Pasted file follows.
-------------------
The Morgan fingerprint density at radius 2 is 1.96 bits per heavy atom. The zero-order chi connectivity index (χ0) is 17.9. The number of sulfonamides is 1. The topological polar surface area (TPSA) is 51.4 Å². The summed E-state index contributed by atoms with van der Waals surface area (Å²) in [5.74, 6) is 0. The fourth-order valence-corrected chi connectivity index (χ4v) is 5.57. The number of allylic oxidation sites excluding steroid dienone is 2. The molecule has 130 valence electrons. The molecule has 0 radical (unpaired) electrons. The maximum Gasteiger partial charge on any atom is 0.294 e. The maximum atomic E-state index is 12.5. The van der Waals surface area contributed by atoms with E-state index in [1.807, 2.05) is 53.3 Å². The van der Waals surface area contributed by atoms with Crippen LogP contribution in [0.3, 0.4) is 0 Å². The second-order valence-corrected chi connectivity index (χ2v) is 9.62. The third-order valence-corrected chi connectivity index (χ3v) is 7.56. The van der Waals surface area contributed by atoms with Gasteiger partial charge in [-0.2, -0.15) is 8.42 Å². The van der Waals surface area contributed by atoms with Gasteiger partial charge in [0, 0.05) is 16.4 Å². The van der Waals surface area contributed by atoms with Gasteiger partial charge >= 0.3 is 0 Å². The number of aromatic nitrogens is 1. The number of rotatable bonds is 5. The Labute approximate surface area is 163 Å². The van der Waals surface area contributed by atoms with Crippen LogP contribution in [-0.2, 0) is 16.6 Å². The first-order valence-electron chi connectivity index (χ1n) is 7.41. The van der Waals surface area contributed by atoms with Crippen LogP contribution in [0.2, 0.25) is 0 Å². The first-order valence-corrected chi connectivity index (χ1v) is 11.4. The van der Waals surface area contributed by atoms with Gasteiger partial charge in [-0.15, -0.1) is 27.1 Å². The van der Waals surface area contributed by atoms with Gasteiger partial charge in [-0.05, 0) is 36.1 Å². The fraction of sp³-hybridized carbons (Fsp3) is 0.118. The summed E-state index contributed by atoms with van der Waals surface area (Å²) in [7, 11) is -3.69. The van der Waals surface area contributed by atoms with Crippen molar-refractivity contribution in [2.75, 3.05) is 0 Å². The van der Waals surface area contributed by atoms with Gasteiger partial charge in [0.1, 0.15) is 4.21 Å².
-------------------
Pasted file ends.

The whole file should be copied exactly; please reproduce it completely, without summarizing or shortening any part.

The Morgan fingerprint density at radius 2 is 1.96 bits per heavy atom. The zero-order chi connectivity index (χ0) is 17.9. The number of sulfonamides is 1. The topological polar surface area (TPSA) is 51.4 Å². The summed E-state index contributed by atoms with van der Waals surface area (Å²) in [5.74, 6) is 0. The fourth-order valence-corrected chi connectivity index (χ4v) is 5.57. The number of allylic oxidation sites excluding steroid dienone is 2. The molecule has 130 valence electrons. The molecule has 0 radical (unpaired) electrons. The maximum Gasteiger partial charge on any atom is 0.294 e. The maximum atomic E-state index is 12.5. The van der Waals surface area contributed by atoms with E-state index in [1.807, 2.05) is 53.3 Å². The van der Waals surface area contributed by atoms with Crippen LogP contribution in [0.3, 0.4) is 0 Å². The second-order valence-corrected chi connectivity index (χ2v) is 9.62. The third-order valence-corrected chi connectivity index (χ3v) is 7.56. The van der Waals surface area contributed by atoms with Gasteiger partial charge in [-0.2, -0.15) is 8.42 Å². The van der Waals surface area contributed by atoms with Gasteiger partial charge in [0, 0.05) is 16.4 Å². The van der Waals surface area contributed by atoms with Gasteiger partial charge >= 0.3 is 0 Å². The number of aromatic nitrogens is 1. The number of rotatable bonds is 5. The Labute approximate surface area is 163 Å². The van der Waals surface area contributed by atoms with Crippen LogP contribution in [-0.2, 0) is 16.6 Å². The first-order valence-electron chi connectivity index (χ1n) is 7.41. The van der Waals surface area contributed by atoms with Crippen LogP contribution in [0.2, 0.25) is 0 Å². The first-order valence-corrected chi connectivity index (χ1v) is 11.4. The van der Waals surface area contributed by atoms with Gasteiger partial charge in [-0.15, -0.1) is 27.1 Å². The van der Waals surface area contributed by atoms with Gasteiger partial charge in [-0.05, 0) is 36.1 Å². The fraction of sp³-hybridized carbons (Fsp3) is 0.118. The summed E-state index contributed by atoms with van der Waals surface area (Å²) in [7, 11) is -3.69. The van der Waals surface area contributed by atoms with Crippen molar-refractivity contribution in [2.75, 3.05) is 0 Å². The van der Waals surface area contributed by atoms with Gasteiger partial charge in [0.1, 0.15) is 4.21 Å².